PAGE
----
Date: Thu Nov 26 1992 08:59:52 To: Richard Rearden Subj: abiogenesis Attr: science Rick, e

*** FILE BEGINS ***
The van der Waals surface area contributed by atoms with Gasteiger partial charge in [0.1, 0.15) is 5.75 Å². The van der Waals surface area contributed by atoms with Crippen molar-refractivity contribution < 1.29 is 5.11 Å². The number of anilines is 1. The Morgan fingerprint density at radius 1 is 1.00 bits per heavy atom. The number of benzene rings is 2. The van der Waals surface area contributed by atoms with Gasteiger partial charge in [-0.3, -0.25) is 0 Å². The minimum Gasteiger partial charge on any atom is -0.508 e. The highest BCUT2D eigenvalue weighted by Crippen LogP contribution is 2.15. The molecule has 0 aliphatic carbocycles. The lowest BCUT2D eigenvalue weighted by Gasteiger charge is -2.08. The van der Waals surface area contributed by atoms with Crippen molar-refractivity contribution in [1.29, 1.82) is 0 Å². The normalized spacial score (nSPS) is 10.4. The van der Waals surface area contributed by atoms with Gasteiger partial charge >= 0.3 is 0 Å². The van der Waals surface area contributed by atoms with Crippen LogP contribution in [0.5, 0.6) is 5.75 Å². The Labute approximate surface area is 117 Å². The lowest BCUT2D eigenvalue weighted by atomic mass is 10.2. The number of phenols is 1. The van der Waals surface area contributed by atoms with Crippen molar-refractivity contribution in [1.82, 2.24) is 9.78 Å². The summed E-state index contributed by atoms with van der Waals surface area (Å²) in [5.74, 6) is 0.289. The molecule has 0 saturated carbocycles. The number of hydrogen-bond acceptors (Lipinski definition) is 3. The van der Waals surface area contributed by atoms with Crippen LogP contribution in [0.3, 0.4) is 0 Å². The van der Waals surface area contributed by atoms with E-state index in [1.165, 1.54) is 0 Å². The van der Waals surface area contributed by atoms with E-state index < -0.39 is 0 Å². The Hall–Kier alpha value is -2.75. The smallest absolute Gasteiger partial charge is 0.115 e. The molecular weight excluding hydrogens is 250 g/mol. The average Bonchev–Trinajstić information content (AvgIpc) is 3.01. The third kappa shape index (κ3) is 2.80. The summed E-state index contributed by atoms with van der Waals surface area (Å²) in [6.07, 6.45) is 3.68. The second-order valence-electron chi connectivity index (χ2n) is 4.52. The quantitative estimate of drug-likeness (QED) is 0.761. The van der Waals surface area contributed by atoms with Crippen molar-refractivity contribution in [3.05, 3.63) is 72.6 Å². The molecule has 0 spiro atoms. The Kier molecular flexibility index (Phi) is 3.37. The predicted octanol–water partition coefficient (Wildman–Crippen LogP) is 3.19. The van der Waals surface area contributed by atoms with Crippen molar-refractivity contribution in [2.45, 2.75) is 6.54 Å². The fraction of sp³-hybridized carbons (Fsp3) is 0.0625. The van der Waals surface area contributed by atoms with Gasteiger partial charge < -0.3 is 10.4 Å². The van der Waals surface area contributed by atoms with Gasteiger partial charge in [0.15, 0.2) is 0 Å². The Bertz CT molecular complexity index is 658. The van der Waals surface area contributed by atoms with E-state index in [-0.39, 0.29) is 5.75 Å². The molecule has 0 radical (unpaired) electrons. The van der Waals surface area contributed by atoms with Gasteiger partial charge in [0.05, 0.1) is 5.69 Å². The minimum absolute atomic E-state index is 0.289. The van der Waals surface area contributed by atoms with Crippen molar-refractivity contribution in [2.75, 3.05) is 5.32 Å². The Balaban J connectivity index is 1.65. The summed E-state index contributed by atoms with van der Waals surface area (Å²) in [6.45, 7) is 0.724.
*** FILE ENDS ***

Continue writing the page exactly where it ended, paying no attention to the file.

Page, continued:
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Date: Thu Nov 26 1992 08:59:52 From: Jeff Otto To: Richard Rearden Subj: abiogenesis Attr: science ------------------------------- Rick, earlier you have questioned the probability of life spontaneously evolving. In other messages, I have posted extensively on the RNA world hypothesis. In the following messages, I address the chemistry involved in the synthesis of these precursor molecules, I posted the following messages back last august in the SCIENCE echo. Recently, it has been requested that the material be posted once again. I have not kept up with the field as much as I would have liked (my own thesis work taking more and more of my time these days), and consequently, have little to add to the following text. The one addition is that further evidence is accumulating that the functional parts of snrps (small nuclear riboproteins), is in fact the RNA. I got this information second hand from a biochemist (Stephen Monroe), who atttended an RNA meeting late last summer. If anyone can update what I have here, or address the role of lipid formation in early biological systems, I would be greatly indebted. The bottom line remains the same. The following does not prove that this is the way that life first evolved. Rather it indicates a possible scenario where life might have evolved. From this, even with its problems it is clear that the chemistry of the compounds of which we are made is such that abiogenesis could occur. A further distinction should also be made. The following has no bearing on evolutionary theory. Evolutionary theory would predict the same regardless of: special creation, space men, abiogenesis or anything else. It only predicts change in the frequency with which certain alleles exist in a population as environmental forces act upon that population. Jeff Otto 3-30-92 ==================================================================== Chuck Maier has requested that I post a detailed message involving a possible biochemistry of abiogenesis. The following messages contain my comments on the matter. The following are various organic/biochemical reactions that may have occurred on primitive earth. The reactions are taken directly from the text Biochemistry by Geoffrey Zubay, the second edition, 1988. To be honest, I though this text was more comprehensive that it appears to be. In order to address abiogenesis, one first must decide what would be required for a primitive "living" system. Based on the studies of Thomas Cech, Norman Pace, Sidney Altman, and Alan Weiner, I would suggest that a membrane encapsulated system containing RNA or an RNA like molecule would be sufficient. This is based upon experiments which have demonstrated that RNA can perform the following: 1) act as a polymerase and direct template specific synthesis of RNA 2) act as a site specific nuclease to cleave RNA 3) act as polymerase and direct template independent synthesis of RNA The result of these reactions is a molecule that under different ionic conditions can replicate, and release the products of replication via cleavage. To my way of thinking, in order to optimize the concentrations, and allow for somewhat adequete conditions for a self replicating system, it should be self contained, thus a membrane would be important if not required for our first "living" organism. It is quite possible that the earliest life forms performed these required reactions by nucleating in pockets of salt water saturated clays. Eventually however, a membrane is required. You should not from the above discussion assume that proteins are not required for this most primitive of scenarios. Beyond this, there is circumstantial evidence that would support RNA's role in primitive life. First of all, it is completely ubiquitous and absolutely required for life of all known systems. No known biological systems can survive without RNA. DNA viruses have to go through an RNA intermediate. Not all RNA viruses require a DNA intermediate. This is an important distinction. Secondly, increasing evidence has demonstrated that it is the RNA in ribosomes that is critical for protein synthesis, not the proteins. It appears that the proteins are more of a scaffolding, while the RNA performs the catalytic function. Thus we have evidence of yet another role for RNA - that for polypeptide synthesis. Furthermore, RNA has been implicated in maintenance of telomeres, which is important to prevent loss of genetic information in each round of replication. Other groups have also implicated RNA as a catalyst involved in carbohydrate metabolism. From these examples it is clear that no other molecule is nearly as wide reaching in its biological implications as RNA. Now, what is required to form an RNA molecule, and is it reasonable to expect that these molecules may have formed spontaneosly on primitive earth? To answer the first part, you need bases, a sugar and phosphates. To answer the second part, the answer is yes, and no. Although the arguments are certainly not definitive, they are currently the best ones that I am aware of, although it is entirely possible that I have missed important research in this area in the last few years. The next message(s) will detail these reactions and my comments on them. Much to my regret, the text that I have does not supply the reactions for lipid synthesis or sugar synthesis. The lipid reactions I have completely forgotten and will have to ignore. The sugar reactions, I remember a bit more of, and will try to recount what I can. First, I will discuss the biochemistry required for synthesis of the purine bases adenine and guanine. Under conditions postulated to have occurred on primitive earth, all of these reactions have been shown to occur, and the resulting end products are major products of the precursors. H2N CN This is diaminoaleonitrile, a \ / relatively simple product, easily HCN ---> C synthesized from hydrogen cyanide || C / \ H2N CN | | Now add a little ionizing radiation | and another molecule of HCN and we V get: NC N \ / \ \ A mess. Organic molecules do C not lend themselves well to this || C media. Seriously though, you get C / 5-aminoimidazole-4-carbonitrile / \ N which is a direct precursor of H2N adenine. Just add HCN | | HCN V NH2 | N N // \/ \\ | || C \\ / \ / N N By adding H2O to 5-aminoinudazole-4 carbonitrile you get a precursor of guanine | | H2O V O Is it my imagination or are || N my drawings getting better? / \ / \\ anyways, now just add a little H2N || C cyanogen and voila! / \ / H2N N H | | (CN)2 | V O || N HN/ \ / \\ Here is guanine. So the purines | || C seem easy enough to make. Lets /\\ / \ / try some pyrimidines now. NH2 N N H Fortunately at least one pathway for pyrimidine synthesis is a bit less complicated than for the purines. For the sake of brevity I will post it here, if you are genuinely curious, you can find all of this in the text cited in the first message. NH2 O HC | || ||| NCO- //\ H2O / \ C ------> N C -----> HN C C | || | || N //\ / //\ / O N O N H H Cytosine Uracil So now we have four bases. The next step is the sugar. To me, this is the biggest problem of the whole thing. Not because sugars would not form spontaneously under these circumstances, but because of the exponential nature of stereoisomers that can form with each additional carbon atom. The number of separate 5 carbon sugars is high enough to make the selection of ribose seem prohibitive. Some researchers think that glycerol or another similar sugar may have evolved first, simulating the structure that would later be achieved through ribose. Such a structure might look like: O Base \ | C H H / | C - C H OH OH Where as ribose looks like: * HOCH O Base \ / \ | C C /\ H H / | H C - C H OH OH * ** * denotes carbons involved in forming nucleotide polymers ** denotes hydroxyl groups required for RNA catalytic activity. As can be seen in the above diagrams glycerol supplies the critical catalytic hydroxyl, but lacks the carbons required for polymerization. To me, this is critical, and needs to be resolved, but until such a time it is the most current thinking. As for the phosphates, suffice it to say that they are added fairly easily. I will look for the lipid reactions, and if I can find them, I will post them along with the phosphate reactions. I hope everyone has found this interesting and informative. Jeff